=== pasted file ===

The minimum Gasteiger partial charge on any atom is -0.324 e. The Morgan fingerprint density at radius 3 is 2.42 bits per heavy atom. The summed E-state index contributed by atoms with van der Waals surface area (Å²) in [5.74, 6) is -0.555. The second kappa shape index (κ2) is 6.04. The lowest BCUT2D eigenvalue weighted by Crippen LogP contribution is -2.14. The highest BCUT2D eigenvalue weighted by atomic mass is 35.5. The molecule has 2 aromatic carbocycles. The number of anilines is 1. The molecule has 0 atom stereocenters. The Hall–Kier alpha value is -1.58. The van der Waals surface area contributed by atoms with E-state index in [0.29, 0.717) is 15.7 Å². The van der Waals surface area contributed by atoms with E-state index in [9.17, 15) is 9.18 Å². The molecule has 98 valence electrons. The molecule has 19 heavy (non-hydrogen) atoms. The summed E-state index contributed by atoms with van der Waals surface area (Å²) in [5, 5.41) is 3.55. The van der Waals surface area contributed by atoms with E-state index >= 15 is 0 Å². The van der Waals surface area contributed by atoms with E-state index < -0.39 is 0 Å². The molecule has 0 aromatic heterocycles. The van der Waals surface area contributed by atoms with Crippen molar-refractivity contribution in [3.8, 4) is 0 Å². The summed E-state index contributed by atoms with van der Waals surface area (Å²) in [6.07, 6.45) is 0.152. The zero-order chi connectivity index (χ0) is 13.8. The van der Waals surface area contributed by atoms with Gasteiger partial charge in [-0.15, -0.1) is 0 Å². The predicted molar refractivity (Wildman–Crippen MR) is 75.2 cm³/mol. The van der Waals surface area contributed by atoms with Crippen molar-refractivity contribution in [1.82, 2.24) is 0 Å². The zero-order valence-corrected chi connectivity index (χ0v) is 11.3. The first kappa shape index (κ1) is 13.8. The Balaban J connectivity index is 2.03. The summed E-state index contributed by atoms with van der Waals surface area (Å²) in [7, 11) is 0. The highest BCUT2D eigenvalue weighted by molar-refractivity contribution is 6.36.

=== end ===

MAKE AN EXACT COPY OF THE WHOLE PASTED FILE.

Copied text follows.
The minimum Gasteiger partial charge on any atom is -0.324 e. The Morgan fingerprint density at radius 3 is 2.42 bits per heavy atom. The summed E-state index contributed by atoms with van der Waals surface area (Å²) in [5.74, 6) is -0.555. The second kappa shape index (κ2) is 6.04. The lowest BCUT2D eigenvalue weighted by Crippen LogP contribution is -2.14. The highest BCUT2D eigenvalue weighted by atomic mass is 35.5. The molecule has 2 aromatic carbocycles. The number of anilines is 1. The molecule has 0 atom stereocenters. The Hall–Kier alpha value is -1.58. The van der Waals surface area contributed by atoms with E-state index in [0.29, 0.717) is 15.7 Å². The van der Waals surface area contributed by atoms with E-state index in [9.17, 15) is 9.18 Å². The molecule has 98 valence electrons. The molecule has 19 heavy (non-hydrogen) atoms. The summed E-state index contributed by atoms with van der Waals surface area (Å²) in [5, 5.41) is 3.55. The van der Waals surface area contributed by atoms with E-state index >= 15 is 0 Å². The van der Waals surface area contributed by atoms with E-state index < -0.39 is 0 Å². The molecule has 0 aromatic heterocycles. The van der Waals surface area contributed by atoms with Crippen molar-refractivity contribution in [3.8, 4) is 0 Å². The summed E-state index contributed by atoms with van der Waals surface area (Å²) in [6.07, 6.45) is 0.152. The zero-order chi connectivity index (χ0) is 13.8. The van der Waals surface area contributed by atoms with Gasteiger partial charge in [-0.15, -0.1) is 0 Å². The predicted molar refractivity (Wildman–Crippen MR) is 75.2 cm³/mol. The van der Waals surface area contributed by atoms with Crippen molar-refractivity contribution in [1.82, 2.24) is 0 Å². The zero-order valence-corrected chi connectivity index (χ0v) is 11.3. The first kappa shape index (κ1) is 13.8. The Balaban J connectivity index is 2.03. The summed E-state index contributed by atoms with van der Waals surface area (Å²) in [7, 11) is 0. The highest BCUT2D eigenvalue weighted by molar-refractivity contribution is 6.36.